Vouchers: Theory v. Practice

Wednesday, July 19, 2006

Vouchers: Theory v. Practice

So vouchers are back, with a vengence.
The Bush administration and Republican legislators yesterday proposed a $100 million national plan to offer low-income students private-school vouchers to escape low-performing public schools. The plan was immediately assailed by Democrats, unions and liberal advocacy groups.

The proposal comes four days after the independent research arm of the Department of Education issued a report showing that public schools are performing as well as or better than private schools, with the exception of eighth-grade reading, in which private schools excelled. The results prompted questions from foes of vouchers about why taxpayer money should go toward private schools instead of toward improving public schools.
I really am of two minds about vouchers. In principle and in theory, I am totally against them. It's a ridicuously myopic solution, it only "saves" a handful of kids and leaves the rest behind. It also gives public funds to private schools that do not have the same standards or accountability, so there is no assurance that the money is even well spent. It's an overused cliche, but vouchers are nothing more than a band-aid, not a cure.

However, in practice, I do have a slightly different POV, one that has been brought into tighter focus as my wife and I get closer to buying our first home. We have managed to find a great house in a wonderful neighborhood at a price we can afford-- the downside is that the school district leaves much to be desired. It's not even a mediocre school district, it's one of the worst, and, of course, it has the highest taxes.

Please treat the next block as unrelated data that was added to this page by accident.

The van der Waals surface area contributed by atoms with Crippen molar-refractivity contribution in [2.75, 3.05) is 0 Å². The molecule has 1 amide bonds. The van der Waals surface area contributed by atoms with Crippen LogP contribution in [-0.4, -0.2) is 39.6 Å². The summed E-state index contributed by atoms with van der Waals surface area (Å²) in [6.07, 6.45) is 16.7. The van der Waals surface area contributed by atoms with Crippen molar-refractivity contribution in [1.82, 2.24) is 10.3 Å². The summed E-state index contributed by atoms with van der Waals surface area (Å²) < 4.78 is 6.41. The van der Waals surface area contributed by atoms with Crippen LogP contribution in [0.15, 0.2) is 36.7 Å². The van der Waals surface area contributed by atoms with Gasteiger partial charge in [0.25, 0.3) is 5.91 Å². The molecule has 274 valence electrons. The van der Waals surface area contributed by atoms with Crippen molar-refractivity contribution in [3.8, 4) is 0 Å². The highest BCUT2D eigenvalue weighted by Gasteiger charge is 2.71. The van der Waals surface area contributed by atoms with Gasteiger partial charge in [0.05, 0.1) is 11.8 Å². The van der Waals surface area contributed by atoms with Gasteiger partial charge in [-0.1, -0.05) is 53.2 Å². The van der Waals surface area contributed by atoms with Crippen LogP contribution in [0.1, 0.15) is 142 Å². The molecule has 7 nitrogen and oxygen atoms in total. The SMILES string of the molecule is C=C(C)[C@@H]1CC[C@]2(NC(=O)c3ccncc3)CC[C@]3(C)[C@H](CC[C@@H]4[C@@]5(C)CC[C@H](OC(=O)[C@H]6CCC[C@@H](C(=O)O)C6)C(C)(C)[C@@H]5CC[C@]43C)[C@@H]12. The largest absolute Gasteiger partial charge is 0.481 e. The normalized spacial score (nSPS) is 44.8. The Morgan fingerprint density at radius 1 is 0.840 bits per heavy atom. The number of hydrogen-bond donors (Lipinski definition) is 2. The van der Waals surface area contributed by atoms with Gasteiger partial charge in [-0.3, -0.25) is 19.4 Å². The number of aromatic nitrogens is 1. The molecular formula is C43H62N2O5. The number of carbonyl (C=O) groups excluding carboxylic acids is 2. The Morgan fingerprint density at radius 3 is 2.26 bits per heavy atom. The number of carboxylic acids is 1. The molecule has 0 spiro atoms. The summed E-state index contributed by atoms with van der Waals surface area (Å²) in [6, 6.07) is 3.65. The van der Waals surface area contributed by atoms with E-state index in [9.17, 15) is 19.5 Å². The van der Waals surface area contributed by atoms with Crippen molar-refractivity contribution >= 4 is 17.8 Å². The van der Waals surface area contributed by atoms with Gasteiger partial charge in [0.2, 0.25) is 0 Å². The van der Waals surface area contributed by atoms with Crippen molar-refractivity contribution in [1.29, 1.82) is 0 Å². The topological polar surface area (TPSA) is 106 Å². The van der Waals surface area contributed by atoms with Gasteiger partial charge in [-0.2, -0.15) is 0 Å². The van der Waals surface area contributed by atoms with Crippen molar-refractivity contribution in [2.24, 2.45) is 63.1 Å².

So we're comfortable with the trade-off of raising our children in a progressive, gay-friendly neighborhood where they will know other families like ours and sending them to private school. But if vouchers were on the table would we try to get one? I don't know. It would be especially tempting consider the amount we're paying in taxes, so I can certainly understand the appeal on the level of the parents. But the politicians and public policy folks should be ashamed of themselves for trying to garner votes from inner-city parents by offering them a ticket to win the education lottery. It's just bad public policy, plain and simple.

One fix that I would get behind-- although I know it will never get off the ground because it would be political suicide-- is a centralized tax collection agency in every state along with equal distribution of school funds. All schools get the same amount, per kid, so funds would not be dependent on the wealth (or lack therof) of the local district. I'd truly love to see what would happen then.

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